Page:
Eight telescopes on four continents and Hawaii collaborated for five nights to take the first ever photo of the black hole located in the middle of The Milky Way.

Illustration of the supermassive black hole at the center of the Milky Way. Credit: NRAO/AUI/NSF

Project ‘Event Horizon Telescope’ (EHT) is a collaboration between more than 30 universities and research institutes. They directed eight radio telescopes in North and South America, Europe, Hawaii and Antarctica towards the center of Miky Way for five nights in April.


Some 50 astronomers from around the world used high-frequency radio telescopes on four continents: The ALMA and the Atacama Pathfinder Experiment in Chile; the Large Millimeter Telescope in Mexico; the Submillimeter Telescope in Arizona; the Submillimeter Array and the James Clerk Maxwell Telescope in Hawaii; the IRAM 30-meter telescope on Pico Veleta in Spain. A crew wintering over in Antarctica, whom EHT astronomers trained months earlier, would operate the South Pole Telescope.

Earth-size mirror

The larger the telescope mirrors, the higher the resolution. Project EHT eight telescopes used in together form a mirror that is as big as the Earth.

“Instead of building a telescope so big that it would probably collapse under its own weight, we combined eight observatories like the pieces of a giant mirror,” “This gave us a virtual telescope as big as Earth — about 10,000 kilometers (6,200 miles) is diameter,”

– Michael Bremer told AFP.

Bremer is an astronomer at the International Research Institute for Radio Astronomy (IRAM) and a project manager for the Event Horizon Telescope.

Event horizon

The event horizon is the “points of no return” border around a black hole. Everything that passes the event horizon will fall and never return. A black hole has such strong pulling power that even light cannot escape.

The British astronomer Stephen Hawking has famously compared crossing this boundary to going over Niagra Falls in a canoe: if you are above the falls, it is still possible to escape if you paddle hard enough.
Once you tip over the edge, however, there’s no going back.

The event horizon constitutes a boundary in spacetime beyond which events cannot affect an outside observer. Therefore, it’s impossible to see beyond the event horizon or what’s inside the black hole. But it is possible to observe the near vicinity of the black hole, what the astronomers call the black hole shadow.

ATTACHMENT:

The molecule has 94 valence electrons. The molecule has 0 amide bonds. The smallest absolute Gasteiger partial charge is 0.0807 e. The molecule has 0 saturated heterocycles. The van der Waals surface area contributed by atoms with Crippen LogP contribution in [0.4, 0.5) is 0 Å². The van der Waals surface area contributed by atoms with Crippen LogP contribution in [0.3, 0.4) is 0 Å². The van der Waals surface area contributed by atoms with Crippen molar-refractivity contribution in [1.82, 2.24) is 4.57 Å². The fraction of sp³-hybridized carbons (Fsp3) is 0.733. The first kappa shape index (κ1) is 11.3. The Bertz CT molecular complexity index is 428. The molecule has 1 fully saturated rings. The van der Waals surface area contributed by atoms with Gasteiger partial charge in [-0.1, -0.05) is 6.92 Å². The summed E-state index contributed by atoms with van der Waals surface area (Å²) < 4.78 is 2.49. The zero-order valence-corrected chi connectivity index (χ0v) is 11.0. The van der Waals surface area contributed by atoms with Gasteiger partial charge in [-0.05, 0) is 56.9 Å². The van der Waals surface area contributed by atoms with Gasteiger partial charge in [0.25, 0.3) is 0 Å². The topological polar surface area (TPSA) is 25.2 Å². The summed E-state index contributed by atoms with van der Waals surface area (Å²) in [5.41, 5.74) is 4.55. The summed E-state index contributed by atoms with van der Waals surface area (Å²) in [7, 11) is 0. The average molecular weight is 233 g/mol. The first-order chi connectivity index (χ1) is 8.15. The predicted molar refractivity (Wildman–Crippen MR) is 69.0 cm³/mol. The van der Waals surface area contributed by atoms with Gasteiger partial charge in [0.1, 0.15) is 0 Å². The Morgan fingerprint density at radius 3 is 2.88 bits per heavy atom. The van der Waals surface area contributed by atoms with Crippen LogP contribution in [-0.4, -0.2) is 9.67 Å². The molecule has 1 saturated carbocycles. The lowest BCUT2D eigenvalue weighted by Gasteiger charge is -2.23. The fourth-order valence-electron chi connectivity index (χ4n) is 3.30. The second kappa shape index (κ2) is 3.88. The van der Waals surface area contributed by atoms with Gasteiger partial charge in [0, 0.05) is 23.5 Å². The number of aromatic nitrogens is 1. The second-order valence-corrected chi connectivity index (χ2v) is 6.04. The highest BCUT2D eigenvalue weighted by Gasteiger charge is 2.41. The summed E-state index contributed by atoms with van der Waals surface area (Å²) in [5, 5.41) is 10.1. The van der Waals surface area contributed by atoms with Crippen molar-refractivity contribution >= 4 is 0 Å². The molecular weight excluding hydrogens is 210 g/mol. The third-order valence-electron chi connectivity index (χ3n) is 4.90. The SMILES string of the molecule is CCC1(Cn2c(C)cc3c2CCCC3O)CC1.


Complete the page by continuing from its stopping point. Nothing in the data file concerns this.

Shadow of Sagittarius A

This shadow is not dark, however. When black holes feed, they toss the food around, a lot. As gas, dust and cosmic material approach a black hole, it heats up millions and millions of degrees. They also bend the entire space around them and since their gravity is so strong, it acts as a lens.

The black hole found in the middle of the Milky Way, Sagittarius A, is 26,000 light years away, weigh about four million times more than the sun. But the event horizon has a radius that is only about half the distance between the sun and the planet Mercury.

The raw data are now being shipped on physical hard drives to EHT’s two supercomputers, at the Massachusetts Institute of Technology, MIT, in Boston, USA, and the Max Planck Institute for Radioastronomy in Bonn, Germany. These computers will combine the observational data to get a picture of the black hole’s shadow. A process that might take several months according to the researchers.

NASA’s Nuclear Spectroscopic Telescope Array, or NuSTAR, captured the first indirect proof of the supermassive black hole’s existence at the heart of our galaxy in high-energy X-ray light. The background image, taken in infrared light, shows the location of our Milky Way’s black hole, Sagittarius A.

Proving Einstein right

Everything we know about black holes comes from the general theory of relativity, that Albert Einstein formulated more than 100 years ago. The Event Horizon project will make it possible to investigate a black hole closer and take a first picture of the shadow of a black hole.

According to research team member Heino Falcke from Radboud University in Nijmegen in the Netherlands, even if the first images are grainy and washed out, it still allows astronomers to test some basic predictions of Einstein’s theory of gravity near a black hole for the first time.

Discrepancies may be found between the theory and actual observation or, if there are no discrepancies relativity may be confirmed.



Event Horizon Telescope